The 9 Most Bizarre Computer Peripherals
By K. Thor Jensen, PC Magazine, 26 November 2016.
By K. Thor Jensen, PC Magazine, 26 November 2016.
It's hard to believe, but before a touch screen took over as the input device of choice, you used to have to buy a whole bunch of junk for your computer. Not just keyboards and mice but dongles, plug-ins, and peripherals that did all sorts of things.
There's always been a culture of gadget fetishism in computer culture. Software is fun, but buying hardware is where the real endorphin rush gets us. So it's not surprising that enterprising companies pushed out lots of cool junk for us to buy and jam into our USB (or SCSI) ports.
Some of those things became vital parts of our setup, but others faded into obscurity. In this feature, we'll share with you nine of the quirkiest, weirdest peripherals that ever hit the market.
1. Raildriver Train Cab Controller
One of the biggest drivers for the peripheral market is gaming. While you can play just about everything with a keyboard and mouse, some software needs a little something extra for the full experience. And if you're hardcore into train simulations, you want your choo-choo to be as realistic as possible. Enter the Raildriver Train Cab Controller, a deeply insane control device that consists of accurate switch, throttle and brake controls coupled with 34 chunky programmable buttons. It's probably only a matter of time before somebody tries to play Dark Souls with this thing.
2. Alphagrip iGrip
The thing with a good game controller is that it should have only the buttons it needs and nothing more. Think about the classic Nintendo game pad - as more buttons and joysticks got added over time, casual players got less and less comfortable. We can only imagine what they'd say if you showed them the Alphagrip iGrip, easily the most overloaded game controller in recent memory. When the manufacturer of a controller tells you it will take at least 30 hours for you to learn how to use it, you know you're in for something intense. In addition to the trackball and buttons on the front, there are 18 "rocker" switches on the back corresponding to letters of the alphabet so you can type as you game. Throw in six Shift keys and you've got a controller you need a PhD to operate.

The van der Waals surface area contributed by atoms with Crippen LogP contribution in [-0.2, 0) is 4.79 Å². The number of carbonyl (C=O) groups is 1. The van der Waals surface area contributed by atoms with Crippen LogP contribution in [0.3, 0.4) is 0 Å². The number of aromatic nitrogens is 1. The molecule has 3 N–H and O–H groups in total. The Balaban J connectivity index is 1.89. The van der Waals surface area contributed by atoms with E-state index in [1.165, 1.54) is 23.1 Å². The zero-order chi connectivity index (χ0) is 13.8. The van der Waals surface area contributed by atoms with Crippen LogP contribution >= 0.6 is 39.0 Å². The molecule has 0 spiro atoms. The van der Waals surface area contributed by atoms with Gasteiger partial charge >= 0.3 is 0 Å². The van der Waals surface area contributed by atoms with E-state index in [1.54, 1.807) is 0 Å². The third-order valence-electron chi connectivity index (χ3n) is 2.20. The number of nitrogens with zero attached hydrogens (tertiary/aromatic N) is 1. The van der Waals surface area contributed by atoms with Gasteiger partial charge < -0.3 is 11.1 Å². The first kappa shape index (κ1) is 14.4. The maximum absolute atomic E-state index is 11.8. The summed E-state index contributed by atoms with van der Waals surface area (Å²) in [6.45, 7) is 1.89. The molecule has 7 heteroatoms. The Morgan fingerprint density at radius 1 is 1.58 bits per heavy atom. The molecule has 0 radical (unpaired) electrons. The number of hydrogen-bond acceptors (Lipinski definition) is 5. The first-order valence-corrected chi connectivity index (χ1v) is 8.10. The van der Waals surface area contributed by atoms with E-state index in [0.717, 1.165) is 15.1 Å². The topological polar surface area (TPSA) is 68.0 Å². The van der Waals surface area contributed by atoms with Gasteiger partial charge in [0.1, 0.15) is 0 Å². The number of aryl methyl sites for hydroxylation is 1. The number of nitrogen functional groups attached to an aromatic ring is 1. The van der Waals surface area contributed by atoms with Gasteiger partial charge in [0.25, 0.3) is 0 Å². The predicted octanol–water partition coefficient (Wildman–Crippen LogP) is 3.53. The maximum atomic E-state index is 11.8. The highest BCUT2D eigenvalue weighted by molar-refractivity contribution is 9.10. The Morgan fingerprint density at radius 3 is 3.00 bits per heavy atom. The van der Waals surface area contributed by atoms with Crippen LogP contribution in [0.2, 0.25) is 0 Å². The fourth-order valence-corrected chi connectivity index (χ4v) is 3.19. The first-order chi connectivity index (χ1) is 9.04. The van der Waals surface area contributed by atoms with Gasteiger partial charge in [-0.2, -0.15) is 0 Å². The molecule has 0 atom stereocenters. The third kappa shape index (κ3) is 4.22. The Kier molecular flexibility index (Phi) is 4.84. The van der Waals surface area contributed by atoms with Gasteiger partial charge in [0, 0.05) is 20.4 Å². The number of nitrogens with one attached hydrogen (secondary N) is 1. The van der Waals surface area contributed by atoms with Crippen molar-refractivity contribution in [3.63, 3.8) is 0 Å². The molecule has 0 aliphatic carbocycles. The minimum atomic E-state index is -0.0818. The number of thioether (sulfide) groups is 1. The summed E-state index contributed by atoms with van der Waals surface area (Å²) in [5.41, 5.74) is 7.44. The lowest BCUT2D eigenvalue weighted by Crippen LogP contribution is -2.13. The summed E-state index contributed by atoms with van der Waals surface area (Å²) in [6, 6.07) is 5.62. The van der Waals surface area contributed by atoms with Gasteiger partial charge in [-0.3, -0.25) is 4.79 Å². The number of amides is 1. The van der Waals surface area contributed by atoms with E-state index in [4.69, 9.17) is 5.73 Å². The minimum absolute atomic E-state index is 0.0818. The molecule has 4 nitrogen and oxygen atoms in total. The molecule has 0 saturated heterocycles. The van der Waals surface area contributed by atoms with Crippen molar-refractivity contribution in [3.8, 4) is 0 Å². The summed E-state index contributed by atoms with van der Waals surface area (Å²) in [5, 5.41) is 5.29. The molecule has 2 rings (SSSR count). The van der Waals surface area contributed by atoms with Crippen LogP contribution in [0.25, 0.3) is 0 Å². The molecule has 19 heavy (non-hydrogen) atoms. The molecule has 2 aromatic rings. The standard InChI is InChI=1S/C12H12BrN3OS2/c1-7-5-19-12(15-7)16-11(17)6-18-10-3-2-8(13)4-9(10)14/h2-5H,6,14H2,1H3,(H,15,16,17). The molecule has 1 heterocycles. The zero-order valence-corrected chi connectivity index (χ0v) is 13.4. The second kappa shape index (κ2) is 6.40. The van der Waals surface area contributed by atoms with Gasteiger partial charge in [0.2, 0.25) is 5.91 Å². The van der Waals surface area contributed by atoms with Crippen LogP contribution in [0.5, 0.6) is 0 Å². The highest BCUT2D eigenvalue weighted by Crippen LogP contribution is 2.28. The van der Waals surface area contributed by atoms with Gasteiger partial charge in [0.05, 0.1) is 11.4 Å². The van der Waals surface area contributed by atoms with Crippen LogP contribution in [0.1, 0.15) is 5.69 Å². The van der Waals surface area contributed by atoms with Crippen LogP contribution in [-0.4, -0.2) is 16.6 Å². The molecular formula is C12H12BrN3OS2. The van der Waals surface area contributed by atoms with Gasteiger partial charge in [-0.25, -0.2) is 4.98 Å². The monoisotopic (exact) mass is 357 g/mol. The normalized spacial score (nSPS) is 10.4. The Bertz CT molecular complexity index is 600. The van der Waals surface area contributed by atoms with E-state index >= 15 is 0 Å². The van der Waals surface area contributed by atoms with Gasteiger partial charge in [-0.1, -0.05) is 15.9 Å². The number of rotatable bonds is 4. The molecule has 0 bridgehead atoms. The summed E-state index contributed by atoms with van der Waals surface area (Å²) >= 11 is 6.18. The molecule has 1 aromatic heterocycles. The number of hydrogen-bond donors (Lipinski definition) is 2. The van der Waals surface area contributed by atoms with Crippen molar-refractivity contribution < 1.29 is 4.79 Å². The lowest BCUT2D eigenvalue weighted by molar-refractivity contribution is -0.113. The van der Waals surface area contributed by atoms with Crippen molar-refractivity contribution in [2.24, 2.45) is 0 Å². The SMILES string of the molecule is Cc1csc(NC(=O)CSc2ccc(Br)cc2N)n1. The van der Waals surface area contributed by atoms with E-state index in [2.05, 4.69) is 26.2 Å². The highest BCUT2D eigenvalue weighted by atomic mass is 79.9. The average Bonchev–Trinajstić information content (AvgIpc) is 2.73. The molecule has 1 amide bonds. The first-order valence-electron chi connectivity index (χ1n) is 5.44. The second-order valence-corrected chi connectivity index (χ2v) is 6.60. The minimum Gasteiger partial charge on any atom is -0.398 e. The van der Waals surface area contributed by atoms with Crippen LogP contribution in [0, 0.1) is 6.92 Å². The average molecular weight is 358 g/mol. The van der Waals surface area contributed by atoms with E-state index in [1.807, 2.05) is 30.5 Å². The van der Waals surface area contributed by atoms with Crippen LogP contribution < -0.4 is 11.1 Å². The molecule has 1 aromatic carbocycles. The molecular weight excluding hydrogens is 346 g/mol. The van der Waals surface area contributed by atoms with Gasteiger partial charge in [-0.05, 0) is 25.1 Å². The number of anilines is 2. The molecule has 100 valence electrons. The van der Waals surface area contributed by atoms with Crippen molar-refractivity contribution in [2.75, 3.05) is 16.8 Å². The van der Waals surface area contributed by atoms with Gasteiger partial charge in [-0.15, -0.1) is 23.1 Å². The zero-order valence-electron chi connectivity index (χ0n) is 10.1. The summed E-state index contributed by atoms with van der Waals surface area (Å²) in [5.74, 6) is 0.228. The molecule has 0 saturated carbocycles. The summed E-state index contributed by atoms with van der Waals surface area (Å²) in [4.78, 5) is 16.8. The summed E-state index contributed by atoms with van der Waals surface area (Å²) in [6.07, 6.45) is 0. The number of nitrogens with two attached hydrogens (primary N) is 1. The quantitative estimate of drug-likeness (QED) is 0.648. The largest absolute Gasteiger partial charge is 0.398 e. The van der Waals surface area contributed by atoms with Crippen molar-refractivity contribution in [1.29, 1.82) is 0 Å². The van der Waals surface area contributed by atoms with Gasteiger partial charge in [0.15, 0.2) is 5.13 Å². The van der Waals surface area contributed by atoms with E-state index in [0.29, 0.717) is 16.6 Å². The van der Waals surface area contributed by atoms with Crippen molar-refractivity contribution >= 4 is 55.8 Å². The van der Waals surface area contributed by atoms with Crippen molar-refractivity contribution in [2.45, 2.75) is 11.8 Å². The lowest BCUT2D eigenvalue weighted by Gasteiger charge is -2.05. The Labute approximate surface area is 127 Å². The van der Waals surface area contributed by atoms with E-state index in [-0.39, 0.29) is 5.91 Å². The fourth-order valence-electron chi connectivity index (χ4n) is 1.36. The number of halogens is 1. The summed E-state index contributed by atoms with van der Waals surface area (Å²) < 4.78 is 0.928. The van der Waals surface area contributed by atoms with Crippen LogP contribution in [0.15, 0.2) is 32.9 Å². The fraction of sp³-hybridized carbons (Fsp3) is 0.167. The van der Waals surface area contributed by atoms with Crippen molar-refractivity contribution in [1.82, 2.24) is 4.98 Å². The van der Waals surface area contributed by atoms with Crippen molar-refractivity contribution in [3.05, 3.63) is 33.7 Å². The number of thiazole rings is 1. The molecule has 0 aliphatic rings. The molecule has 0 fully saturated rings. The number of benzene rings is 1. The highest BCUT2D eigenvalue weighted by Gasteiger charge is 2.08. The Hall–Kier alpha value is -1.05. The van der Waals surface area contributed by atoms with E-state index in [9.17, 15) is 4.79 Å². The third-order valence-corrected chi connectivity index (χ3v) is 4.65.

3. USB Ghost Radar
The advent of USB ports made the computer peripheral market explode - no longer did devices have to work with individual operating systems. As long as they could tap power from a port, they worked. Some USB devices are essential (we don't know what we'd do without flash drives), but others are just goofy as hell. Meet the USB Ghost Radar, a plastic device with an array of lights and speakers that claims to detect paranormal entities in the vicinity and alert you of their presence. Exactly what technology this thing is using to pinpoint restless spirits is beyond our capacity to understand.
Sometimes peripheral manufacturers have too much confidence for their own good. The Digital Convergence Corporation brought the CueCat to market in 2000 to fill a need nobody knew they had. The device was a barcode scanner, like the kind they use at grocery stores, but it plugged into your home computer. Users would scan codes on articles or catalogs and be taken to websites, which the inventor heralded as a bold new way to surf the web. Millions of the units were produced and companies like Radio Shack signed on, but nobody bought the weird cat-shaped peripherals and they quickly went out of business. In 2005, one retailer announced they had two million of the things for sale at thirty cents apiece.